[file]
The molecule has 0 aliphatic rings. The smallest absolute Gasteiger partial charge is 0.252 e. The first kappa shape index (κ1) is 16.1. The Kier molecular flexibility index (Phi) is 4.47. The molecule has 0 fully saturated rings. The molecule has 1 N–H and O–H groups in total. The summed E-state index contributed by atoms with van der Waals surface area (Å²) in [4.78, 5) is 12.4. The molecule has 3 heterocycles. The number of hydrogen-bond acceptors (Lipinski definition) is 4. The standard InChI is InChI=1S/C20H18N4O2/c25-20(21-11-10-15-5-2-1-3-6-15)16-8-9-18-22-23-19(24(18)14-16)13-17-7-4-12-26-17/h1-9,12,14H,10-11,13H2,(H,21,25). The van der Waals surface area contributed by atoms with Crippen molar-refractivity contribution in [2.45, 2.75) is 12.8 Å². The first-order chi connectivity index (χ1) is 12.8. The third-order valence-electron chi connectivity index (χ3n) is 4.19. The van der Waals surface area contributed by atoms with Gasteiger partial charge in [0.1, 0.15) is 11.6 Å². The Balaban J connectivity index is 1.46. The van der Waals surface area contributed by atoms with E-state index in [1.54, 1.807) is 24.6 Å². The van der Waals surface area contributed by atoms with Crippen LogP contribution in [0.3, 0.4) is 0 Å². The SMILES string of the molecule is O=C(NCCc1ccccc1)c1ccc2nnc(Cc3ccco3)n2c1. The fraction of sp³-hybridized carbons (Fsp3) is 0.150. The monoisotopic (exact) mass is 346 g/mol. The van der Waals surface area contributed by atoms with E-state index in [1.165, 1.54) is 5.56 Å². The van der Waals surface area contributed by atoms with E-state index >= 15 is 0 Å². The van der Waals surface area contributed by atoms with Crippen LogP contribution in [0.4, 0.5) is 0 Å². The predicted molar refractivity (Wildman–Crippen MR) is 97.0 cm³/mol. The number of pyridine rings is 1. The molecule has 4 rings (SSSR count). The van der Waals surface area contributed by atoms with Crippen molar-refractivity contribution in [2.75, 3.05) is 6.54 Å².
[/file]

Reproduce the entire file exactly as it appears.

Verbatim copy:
The molecule has 0 aliphatic rings. The smallest absolute Gasteiger partial charge is 0.252 e. The first kappa shape index (κ1) is 16.1. The Kier molecular flexibility index (Phi) is 4.47. The molecule has 0 fully saturated rings. The molecule has 1 N–H and O–H groups in total. The summed E-state index contributed by atoms with van der Waals surface area (Å²) in [4.78, 5) is 12.4. The molecule has 3 heterocycles. The number of hydrogen-bond acceptors (Lipinski definition) is 4. The standard InChI is InChI=1S/C20H18N4O2/c25-20(21-11-10-15-5-2-1-3-6-15)16-8-9-18-22-23-19(24(18)14-16)13-17-7-4-12-26-17/h1-9,12,14H,10-11,13H2,(H,21,25). The van der Waals surface area contributed by atoms with Crippen molar-refractivity contribution in [2.45, 2.75) is 12.8 Å². The first-order chi connectivity index (χ1) is 12.8. The third-order valence-electron chi connectivity index (χ3n) is 4.19. The van der Waals surface area contributed by atoms with Gasteiger partial charge in [0.1, 0.15) is 11.6 Å². The Balaban J connectivity index is 1.46. The van der Waals surface area contributed by atoms with E-state index in [1.54, 1.807) is 24.6 Å². The van der Waals surface area contributed by atoms with Crippen LogP contribution in [0.3, 0.4) is 0 Å². The SMILES string of the molecule is O=C(NCCc1ccccc1)c1ccc2nnc(Cc3ccco3)n2c1. The fraction of sp³-hybridized carbons (Fsp3) is 0.150. The monoisotopic (exact) mass is 346 g/mol. The van der Waals surface area contributed by atoms with E-state index in [1.165, 1.54) is 5.56 Å². The van der Waals surface area contributed by atoms with E-state index >= 15 is 0 Å². The van der Waals surface area contributed by atoms with Crippen LogP contribution in [0.4, 0.5) is 0 Å². The predicted molar refractivity (Wildman–Crippen MR) is 97.0 cm³/mol. The number of pyridine rings is 1. The molecule has 4 rings (SSSR count). The van der Waals surface area contributed by atoms with Crippen molar-refractivity contribution in [2.75, 3.05) is 6.54 Å².